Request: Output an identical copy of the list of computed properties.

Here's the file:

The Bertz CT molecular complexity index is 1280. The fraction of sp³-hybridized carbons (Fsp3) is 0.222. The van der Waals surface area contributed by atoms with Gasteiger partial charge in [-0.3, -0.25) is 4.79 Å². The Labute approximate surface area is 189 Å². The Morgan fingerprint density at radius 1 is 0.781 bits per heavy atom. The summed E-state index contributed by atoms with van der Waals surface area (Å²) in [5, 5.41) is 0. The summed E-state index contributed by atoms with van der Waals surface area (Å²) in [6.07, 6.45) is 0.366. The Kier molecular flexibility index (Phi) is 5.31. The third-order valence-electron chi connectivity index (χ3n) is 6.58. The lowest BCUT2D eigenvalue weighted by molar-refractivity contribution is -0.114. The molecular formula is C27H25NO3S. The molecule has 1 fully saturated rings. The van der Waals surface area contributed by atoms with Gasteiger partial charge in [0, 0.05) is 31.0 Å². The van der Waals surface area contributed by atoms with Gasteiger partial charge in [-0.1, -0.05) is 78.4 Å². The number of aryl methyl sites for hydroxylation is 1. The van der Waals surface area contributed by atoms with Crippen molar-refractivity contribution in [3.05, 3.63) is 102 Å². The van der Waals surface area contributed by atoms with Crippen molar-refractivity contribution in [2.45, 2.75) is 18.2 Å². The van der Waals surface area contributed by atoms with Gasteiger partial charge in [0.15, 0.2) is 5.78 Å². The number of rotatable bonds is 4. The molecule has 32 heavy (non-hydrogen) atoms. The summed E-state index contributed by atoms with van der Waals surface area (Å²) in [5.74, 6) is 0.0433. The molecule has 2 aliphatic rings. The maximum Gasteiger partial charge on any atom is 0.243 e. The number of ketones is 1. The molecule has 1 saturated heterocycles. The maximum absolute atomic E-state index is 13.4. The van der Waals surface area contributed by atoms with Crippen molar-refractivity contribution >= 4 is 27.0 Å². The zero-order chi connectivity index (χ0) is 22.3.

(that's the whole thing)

The Bertz CT molecular complexity index is 1280. The fraction of sp³-hybridized carbons (Fsp3) is 0.222. The van der Waals surface area contributed by atoms with Gasteiger partial charge in [-0.3, -0.25) is 4.79 Å². The Labute approximate surface area is 189 Å². The Morgan fingerprint density at radius 1 is 0.781 bits per heavy atom. The summed E-state index contributed by atoms with van der Waals surface area (Å²) in [5, 5.41) is 0. The summed E-state index contributed by atoms with van der Waals surface area (Å²) in [6.07, 6.45) is 0.366. The Kier molecular flexibility index (Phi) is 5.31. The third-order valence-electron chi connectivity index (χ3n) is 6.58. The lowest BCUT2D eigenvalue weighted by molar-refractivity contribution is -0.114. The molecular formula is C27H25NO3S. The molecule has 1 fully saturated rings. The van der Waals surface area contributed by atoms with Gasteiger partial charge in [0, 0.05) is 31.0 Å². The van der Waals surface area contributed by atoms with Gasteiger partial charge in [-0.1, -0.05) is 78.4 Å². The number of aryl methyl sites for hydroxylation is 1. The van der Waals surface area contributed by atoms with Crippen molar-refractivity contribution in [3.05, 3.63) is 102 Å². The van der Waals surface area contributed by atoms with Crippen molar-refractivity contribution in [2.45, 2.75) is 18.2 Å². The van der Waals surface area contributed by atoms with Gasteiger partial charge in [0.15, 0.2) is 5.78 Å². The number of rotatable bonds is 4. The molecule has 32 heavy (non-hydrogen) atoms. The summed E-state index contributed by atoms with van der Waals surface area (Å²) in [5.74, 6) is 0.0433. The molecule has 2 aliphatic rings. The maximum Gasteiger partial charge on any atom is 0.243 e. The number of ketones is 1. The molecule has 1 saturated heterocycles. The maximum absolute atomic E-state index is 13.4. The van der Waals surface area contributed by atoms with Crippen molar-refractivity contribution >= 4 is 27.0 Å². The zero-order chi connectivity index (χ0) is 22.3.